Note: This is an entry from Sister White’s diary. It has a very important message, and has a direct connection with our recent experiences. Let these words speak to your heart and open it to the knocking of our Lord.
Another night has passed. I slept only three hours. I was not in so much pain as usual, but was restless and nervous. After lying awake for some time, trying to sleep, I gave up the effort and directed my whole attention to seeking the Lord. How precious to me was the promise, “Ask, and it shall be given unto you; seek, and ye shall find; knock, and it shall be opened unto you.” Matthew 7:7. I prayed most earnestly to the Lord for comfort and peace, which the Lord Jesus alone can give. I want the blessing of the Lord, so that, while suffering pain, I shall not lose self-control. I dare not trust in self for one moment.
The instant that Peter withdrew his eyes from Christ, that instant he began to sink. When he realized his peril, and lifted his eyes and voice to Jesus, crying, “Save, Lord, or I perish,” the hand ever ready to save the perishing took hold of him, and he was saved.
I long to follow on to know the Lord, that I may know that His going forth is prepared as the morning. I desire the words of my lips to be right words, the meditations of my heart to be of God. I desire to be strengthened with genuine faith. I do not want one vestige of presumption or self-confidence to appear in my life. I want faith, simple, trustful faith. I am determined to rely wholly on the promise of God, asking Him to keep my lips from evil, and my tongue from speaking guile.
In my home I must daily seek peace and pursue it. “The eyes of the Lord are over the righteous, and his ears are open unto their prayers: but the face of the Lord is against them that do evil.” 1 Peter 3:12. And although the body is suffering, and the nervous system enfeebled, we must not think that we are at liberty to speak fretfully or to think that we are not receiving all the attention we should have. When we give way to impatience, we drive the Spirit of God out of the heart and give place to the attributes of Satan. When we frame excuses for selfishness, for evil thinking and evil speaking, we are educating the soul in evil, and if we continue to do this, it will become a habit to yield to temptation. We are then on Satan’s ground, overcome, weak, and without courage.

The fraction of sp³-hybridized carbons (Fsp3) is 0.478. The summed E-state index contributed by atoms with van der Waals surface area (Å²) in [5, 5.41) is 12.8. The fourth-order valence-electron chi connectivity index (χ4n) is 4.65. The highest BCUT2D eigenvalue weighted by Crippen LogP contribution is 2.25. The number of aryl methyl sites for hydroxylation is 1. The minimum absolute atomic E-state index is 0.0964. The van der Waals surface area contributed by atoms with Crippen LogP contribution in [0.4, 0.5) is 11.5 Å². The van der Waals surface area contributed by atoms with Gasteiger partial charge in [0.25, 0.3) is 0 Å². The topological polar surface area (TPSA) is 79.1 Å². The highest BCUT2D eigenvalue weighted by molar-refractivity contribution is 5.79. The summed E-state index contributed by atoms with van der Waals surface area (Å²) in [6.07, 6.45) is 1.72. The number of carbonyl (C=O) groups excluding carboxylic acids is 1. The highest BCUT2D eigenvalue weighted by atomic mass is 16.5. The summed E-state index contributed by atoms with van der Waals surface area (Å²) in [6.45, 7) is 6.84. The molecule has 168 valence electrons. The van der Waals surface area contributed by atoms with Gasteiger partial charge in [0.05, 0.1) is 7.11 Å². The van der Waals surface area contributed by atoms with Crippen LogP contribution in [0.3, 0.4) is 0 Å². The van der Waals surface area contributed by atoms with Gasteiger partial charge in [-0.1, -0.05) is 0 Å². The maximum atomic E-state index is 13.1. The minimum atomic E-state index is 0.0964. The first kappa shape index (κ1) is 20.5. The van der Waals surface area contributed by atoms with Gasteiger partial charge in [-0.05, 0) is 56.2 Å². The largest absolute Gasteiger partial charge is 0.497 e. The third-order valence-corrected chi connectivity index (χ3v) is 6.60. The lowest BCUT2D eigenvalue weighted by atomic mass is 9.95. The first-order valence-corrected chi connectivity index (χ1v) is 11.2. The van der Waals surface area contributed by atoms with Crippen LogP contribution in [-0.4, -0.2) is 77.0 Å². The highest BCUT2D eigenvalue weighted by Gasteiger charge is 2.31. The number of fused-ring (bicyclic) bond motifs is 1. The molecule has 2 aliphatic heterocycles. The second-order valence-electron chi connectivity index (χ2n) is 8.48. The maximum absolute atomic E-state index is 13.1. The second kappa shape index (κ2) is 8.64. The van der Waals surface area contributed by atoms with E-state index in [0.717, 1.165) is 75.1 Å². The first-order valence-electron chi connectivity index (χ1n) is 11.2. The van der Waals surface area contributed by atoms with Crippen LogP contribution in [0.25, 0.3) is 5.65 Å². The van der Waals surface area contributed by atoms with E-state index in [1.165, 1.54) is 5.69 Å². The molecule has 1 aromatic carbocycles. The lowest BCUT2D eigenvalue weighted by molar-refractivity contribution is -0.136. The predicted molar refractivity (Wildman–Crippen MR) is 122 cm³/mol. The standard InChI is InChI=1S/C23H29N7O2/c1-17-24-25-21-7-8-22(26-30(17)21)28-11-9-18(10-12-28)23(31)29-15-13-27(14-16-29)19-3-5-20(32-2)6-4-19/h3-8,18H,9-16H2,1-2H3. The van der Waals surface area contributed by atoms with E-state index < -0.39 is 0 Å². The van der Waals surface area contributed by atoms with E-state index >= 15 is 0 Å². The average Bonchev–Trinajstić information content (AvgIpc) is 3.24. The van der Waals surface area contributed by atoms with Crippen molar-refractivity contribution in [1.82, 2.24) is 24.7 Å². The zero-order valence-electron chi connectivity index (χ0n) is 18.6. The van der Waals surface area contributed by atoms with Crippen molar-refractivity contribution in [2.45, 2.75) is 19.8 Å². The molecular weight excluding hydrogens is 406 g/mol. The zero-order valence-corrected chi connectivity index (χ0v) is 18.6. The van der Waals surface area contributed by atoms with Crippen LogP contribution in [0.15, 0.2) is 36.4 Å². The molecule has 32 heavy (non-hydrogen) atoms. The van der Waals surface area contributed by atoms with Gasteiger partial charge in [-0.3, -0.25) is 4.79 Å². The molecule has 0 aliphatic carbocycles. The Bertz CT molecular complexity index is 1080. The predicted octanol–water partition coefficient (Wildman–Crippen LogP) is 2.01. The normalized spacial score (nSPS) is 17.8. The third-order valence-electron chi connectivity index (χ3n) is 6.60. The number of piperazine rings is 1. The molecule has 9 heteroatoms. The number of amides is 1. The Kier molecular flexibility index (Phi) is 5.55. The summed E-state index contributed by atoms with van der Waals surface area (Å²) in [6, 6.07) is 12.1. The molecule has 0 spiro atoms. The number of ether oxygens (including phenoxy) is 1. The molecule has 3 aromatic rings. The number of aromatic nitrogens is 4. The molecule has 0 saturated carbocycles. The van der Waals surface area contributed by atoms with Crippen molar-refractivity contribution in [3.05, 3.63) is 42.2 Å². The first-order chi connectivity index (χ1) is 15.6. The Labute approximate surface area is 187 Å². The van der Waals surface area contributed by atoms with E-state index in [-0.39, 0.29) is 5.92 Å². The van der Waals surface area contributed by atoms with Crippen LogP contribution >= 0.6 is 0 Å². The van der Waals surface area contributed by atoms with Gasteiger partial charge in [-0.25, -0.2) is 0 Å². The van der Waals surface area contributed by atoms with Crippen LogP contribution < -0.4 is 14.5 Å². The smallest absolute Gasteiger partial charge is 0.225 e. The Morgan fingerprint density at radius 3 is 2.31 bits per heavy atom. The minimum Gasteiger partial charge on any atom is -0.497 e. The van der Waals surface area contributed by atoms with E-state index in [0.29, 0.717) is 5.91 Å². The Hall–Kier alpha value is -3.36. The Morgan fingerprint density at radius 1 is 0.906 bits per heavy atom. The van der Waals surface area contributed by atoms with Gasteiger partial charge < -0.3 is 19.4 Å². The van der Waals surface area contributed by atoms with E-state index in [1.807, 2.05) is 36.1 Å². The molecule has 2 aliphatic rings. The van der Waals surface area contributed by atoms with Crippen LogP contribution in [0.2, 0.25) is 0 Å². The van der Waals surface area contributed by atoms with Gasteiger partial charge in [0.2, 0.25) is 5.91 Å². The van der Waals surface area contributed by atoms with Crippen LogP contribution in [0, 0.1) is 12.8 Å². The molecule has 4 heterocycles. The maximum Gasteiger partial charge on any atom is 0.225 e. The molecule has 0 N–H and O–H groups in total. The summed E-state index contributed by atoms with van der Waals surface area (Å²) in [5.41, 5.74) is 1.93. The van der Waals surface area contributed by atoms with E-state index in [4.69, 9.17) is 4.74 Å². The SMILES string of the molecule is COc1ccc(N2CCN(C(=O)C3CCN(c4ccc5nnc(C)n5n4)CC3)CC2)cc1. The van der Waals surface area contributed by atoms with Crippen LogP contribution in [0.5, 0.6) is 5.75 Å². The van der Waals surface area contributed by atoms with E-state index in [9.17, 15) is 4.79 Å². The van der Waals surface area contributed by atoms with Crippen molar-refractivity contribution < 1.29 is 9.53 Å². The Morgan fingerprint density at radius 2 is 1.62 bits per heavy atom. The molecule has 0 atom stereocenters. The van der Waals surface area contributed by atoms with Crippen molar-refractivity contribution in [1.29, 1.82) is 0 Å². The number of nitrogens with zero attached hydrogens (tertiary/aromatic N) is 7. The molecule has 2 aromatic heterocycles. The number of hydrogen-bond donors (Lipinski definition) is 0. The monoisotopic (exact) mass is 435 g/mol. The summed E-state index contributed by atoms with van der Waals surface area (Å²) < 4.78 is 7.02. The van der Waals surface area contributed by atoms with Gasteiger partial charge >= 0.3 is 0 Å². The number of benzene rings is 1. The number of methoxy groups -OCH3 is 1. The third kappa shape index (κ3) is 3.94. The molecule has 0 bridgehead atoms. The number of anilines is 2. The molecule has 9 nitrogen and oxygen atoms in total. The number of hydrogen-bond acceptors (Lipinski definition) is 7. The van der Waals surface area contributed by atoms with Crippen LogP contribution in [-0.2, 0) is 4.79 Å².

If we trust in ourselves, we shall certainly fall. Christ says, “Abide in me, and I in you. As the branch cannot bear fruit of itself, except it abide in the vine; no more can ye, except ye abide in me.” John 15:4. What is the fruit that we are to bear? “The fruit of the Spirit is love, joy, peace, longsuffering, gentleness, goodness, faith, meekness, temperance: against such there is no law.” Galatians 5:22, 23.
As I meditated on these things, I felt more and more deeply the sin of neglecting to keep the soul in the love of God. The Lord does nothing without our co-operation. When Christ prayed, “Father, keep them in Thy name,” He did not mean that we should neglect to keep ourselves in the love and faith of God. Alive unto God, through a living union with Christ, we trust in the promises, constantly gaining greater strength by beholding Jesus. What can change the heart or shake the confidence of the one who by beholding the Saviour is changed into His likeness? Shall such a one be on the watch for slights? Shall his imagination center on self? Shall he allow little things to destroy his peace of mind?
He in whose heart Christ abides is willing to be pleased. He thinks no evil and is content with the assurance that Jesus knows and values aright every soul for whom He died. God says, “I will make a man more precious than fine gold; even a man than the golden wedge of Ophir.” Isaiah 13:12. Let this satisfy the longing of the soul and make us careful and guarded, very ready to forgive others because God has forgiven us.
The happiness of life is made up of little things. It is in the power of every one to practice true Christlike courtesy. It is not the possession of splendid talents that will help us to overcome, but the conscientious performance of daily duties. The kind look, the lowly spirit, the contented disposition, the unaffected, sincere, interest in the welfare of others—these things are helps in the Christian life. If the love of Jesus fills the heart, this love will be manifested in the life. We shall not show a determination to have our own way, a stubborn, selfish unwillingness to be happy or pleased. The health of the body depends more upon heart-healthfulness than many suppose.
One can imagine himself slighted, imagine that he is not in as high a position as he is capable of filling, and so make of himself a supposed martyr. He is unhappy, but who is to blame? One thing is certain—kindness and amiability of temper will do more to exalt him than any supposed smartness with the curse of an ungenial disposition.
— E.G. White, Manuscript 33, 1892